Unfortunately, even if we kind of made people turn off everything, we won't find out with this method.

Since a blackout would quickly ensue, whatever resources the grid used previously will quickly dwindle down. A lot of plants will run on backup power (e.g. nuclear reactors need cooling after SCRAM), but the backup power would be provided locally, so the concept of a grid does not really apply. Also, the power usage for cooling, circulation, etc. would be reduced - backup power is used for essential systems only.

A grid running at full power has some losses, e.g. resistive losses in the conductors, however this is not consumed by the grid, it is just losses (and they vary with load and temperature).

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  • \$\begingroup\$ This is very good answer! So the power grid is not consuming anything, it just looses. \$\endgroup\$ – XuMuK Dec 17 '20 at 17:18
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    \$\begingroup\$ Rather than just saying "that can't happen", could you start with the assumption that enough generating capacity could be shed in a controlled manner so that voltage could be maintained at no-load, and say what would happen? Or is there a reason why, even if said generator-shedding happened, one still couldn't maintain the grid with no draw? \$\endgroup\$ – TimWescott Dec 17 '20 at 18:58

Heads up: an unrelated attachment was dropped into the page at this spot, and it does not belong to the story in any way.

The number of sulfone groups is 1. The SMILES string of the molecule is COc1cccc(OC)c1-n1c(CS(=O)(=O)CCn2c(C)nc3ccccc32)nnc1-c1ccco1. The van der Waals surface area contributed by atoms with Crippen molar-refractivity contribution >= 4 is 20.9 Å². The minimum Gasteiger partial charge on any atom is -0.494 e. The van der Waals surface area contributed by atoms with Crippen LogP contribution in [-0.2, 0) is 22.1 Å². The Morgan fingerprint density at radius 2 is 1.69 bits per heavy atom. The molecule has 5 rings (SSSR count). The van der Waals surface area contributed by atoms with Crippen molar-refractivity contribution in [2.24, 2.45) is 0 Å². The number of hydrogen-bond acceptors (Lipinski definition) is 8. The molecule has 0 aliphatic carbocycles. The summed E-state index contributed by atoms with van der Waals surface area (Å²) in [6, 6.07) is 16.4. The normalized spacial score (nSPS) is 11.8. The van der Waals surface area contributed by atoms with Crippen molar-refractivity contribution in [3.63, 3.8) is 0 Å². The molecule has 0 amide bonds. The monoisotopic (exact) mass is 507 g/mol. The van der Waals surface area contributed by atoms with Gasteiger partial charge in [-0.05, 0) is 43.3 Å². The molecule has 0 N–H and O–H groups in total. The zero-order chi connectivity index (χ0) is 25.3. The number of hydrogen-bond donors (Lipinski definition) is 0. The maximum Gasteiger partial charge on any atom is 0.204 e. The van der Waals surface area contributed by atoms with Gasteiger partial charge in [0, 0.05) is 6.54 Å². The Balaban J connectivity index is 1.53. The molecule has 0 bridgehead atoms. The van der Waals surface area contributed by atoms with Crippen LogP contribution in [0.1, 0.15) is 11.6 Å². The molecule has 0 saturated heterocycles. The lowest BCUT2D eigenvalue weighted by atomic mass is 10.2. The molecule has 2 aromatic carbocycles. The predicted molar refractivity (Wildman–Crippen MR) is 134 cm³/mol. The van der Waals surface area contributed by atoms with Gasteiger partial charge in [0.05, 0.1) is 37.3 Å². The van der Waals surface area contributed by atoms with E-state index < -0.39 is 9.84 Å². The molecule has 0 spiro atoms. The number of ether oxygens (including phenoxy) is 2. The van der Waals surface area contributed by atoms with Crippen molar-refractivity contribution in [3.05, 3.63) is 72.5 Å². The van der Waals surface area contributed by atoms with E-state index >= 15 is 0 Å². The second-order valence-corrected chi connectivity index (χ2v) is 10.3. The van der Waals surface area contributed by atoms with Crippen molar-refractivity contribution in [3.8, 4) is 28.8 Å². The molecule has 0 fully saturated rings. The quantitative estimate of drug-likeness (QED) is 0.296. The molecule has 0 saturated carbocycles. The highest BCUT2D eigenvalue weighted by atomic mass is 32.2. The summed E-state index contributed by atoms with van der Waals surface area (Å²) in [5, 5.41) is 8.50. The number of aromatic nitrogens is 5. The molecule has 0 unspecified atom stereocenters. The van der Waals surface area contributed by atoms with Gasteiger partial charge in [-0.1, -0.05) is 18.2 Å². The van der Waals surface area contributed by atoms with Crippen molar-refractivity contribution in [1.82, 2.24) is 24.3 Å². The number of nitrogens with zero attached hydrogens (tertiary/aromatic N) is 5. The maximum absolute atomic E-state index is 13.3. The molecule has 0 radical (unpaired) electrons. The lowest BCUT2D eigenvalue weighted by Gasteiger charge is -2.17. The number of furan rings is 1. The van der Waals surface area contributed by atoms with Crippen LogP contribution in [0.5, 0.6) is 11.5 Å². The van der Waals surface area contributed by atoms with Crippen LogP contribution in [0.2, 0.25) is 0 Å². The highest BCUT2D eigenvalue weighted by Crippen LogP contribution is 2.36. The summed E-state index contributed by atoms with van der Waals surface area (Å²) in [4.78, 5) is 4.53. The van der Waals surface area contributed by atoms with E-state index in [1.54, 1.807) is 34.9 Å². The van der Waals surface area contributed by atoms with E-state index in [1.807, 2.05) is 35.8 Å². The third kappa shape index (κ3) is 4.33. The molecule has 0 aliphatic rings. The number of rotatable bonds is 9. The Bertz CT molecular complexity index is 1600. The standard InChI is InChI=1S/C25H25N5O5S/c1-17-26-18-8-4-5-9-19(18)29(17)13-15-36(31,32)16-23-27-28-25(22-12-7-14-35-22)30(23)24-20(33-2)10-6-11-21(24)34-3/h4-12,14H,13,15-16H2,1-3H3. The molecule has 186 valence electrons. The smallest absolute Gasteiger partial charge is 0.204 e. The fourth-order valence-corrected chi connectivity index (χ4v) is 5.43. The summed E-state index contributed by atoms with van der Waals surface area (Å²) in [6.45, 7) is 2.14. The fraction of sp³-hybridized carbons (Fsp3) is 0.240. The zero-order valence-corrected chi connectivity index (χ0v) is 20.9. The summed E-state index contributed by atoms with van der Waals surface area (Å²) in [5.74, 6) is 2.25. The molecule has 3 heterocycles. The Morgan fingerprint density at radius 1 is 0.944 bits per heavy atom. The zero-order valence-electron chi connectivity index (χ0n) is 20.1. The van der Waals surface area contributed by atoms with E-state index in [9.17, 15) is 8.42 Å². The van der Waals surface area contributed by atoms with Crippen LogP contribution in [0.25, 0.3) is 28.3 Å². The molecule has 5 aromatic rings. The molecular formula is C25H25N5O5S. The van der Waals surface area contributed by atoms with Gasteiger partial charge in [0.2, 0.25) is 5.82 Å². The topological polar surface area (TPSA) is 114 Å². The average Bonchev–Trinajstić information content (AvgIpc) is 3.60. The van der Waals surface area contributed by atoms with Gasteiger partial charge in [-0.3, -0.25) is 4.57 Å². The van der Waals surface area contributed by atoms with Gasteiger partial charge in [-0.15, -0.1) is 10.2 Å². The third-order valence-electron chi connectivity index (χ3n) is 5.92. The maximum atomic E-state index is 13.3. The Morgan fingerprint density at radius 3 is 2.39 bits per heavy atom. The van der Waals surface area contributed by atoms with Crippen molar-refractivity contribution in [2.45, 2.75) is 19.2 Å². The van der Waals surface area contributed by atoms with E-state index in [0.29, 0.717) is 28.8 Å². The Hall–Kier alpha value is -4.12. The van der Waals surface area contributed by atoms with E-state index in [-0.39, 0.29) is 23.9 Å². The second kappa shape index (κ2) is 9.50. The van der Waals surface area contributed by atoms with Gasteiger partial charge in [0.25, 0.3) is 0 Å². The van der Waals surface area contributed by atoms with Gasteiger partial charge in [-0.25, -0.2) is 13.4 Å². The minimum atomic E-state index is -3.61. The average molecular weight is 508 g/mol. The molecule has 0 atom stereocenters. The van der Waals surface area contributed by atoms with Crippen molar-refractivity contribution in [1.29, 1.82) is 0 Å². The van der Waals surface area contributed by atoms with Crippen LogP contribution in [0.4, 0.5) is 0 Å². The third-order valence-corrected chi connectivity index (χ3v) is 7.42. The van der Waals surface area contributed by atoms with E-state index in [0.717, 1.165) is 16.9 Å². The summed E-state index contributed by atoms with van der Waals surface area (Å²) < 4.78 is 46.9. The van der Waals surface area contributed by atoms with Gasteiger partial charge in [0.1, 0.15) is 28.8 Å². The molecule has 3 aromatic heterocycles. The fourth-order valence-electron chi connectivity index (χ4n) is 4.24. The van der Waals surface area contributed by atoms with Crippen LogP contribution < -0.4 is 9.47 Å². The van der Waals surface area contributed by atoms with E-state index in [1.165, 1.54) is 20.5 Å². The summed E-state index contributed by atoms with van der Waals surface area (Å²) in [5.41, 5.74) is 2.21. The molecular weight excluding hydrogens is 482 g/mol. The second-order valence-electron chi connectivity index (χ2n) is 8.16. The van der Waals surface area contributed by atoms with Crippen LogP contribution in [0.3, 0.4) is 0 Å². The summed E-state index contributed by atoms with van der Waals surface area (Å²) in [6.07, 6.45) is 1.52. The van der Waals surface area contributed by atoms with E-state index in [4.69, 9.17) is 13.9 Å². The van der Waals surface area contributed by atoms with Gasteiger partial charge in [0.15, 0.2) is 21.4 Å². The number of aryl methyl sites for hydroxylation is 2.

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    \$\begingroup\$ "it would be hard to turn off everything." You don't have to actually turn it off -- just disconnect it from the grid. Most of the critical stuff has backup systems with the option to manually disconnect from the grid, so it's feasible. \$\endgroup\$ – LShaver Dec 17 '20 at 19:16
  • \$\begingroup\$ @TimWescott, I think the grid will be extremely unstable without load. \$\endgroup\$ – anrieff Dec 17 '20 at 20:28
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    \$\begingroup\$ @LShaver, my reasoning is it would be more politically hard. I mean we can all live for a while without A/C, lighting, computers, elevators, factories, and so forth, but for some critical things it would be exceedingly difficult to persuade people turning it off is justified. Yes, backups exist, but backups can fail and then real people could die. Nobody is taking that risk, even for Earth Hour or whatever other cause. \$\endgroup\$ – anrieff Dec 17 '20 at 20:34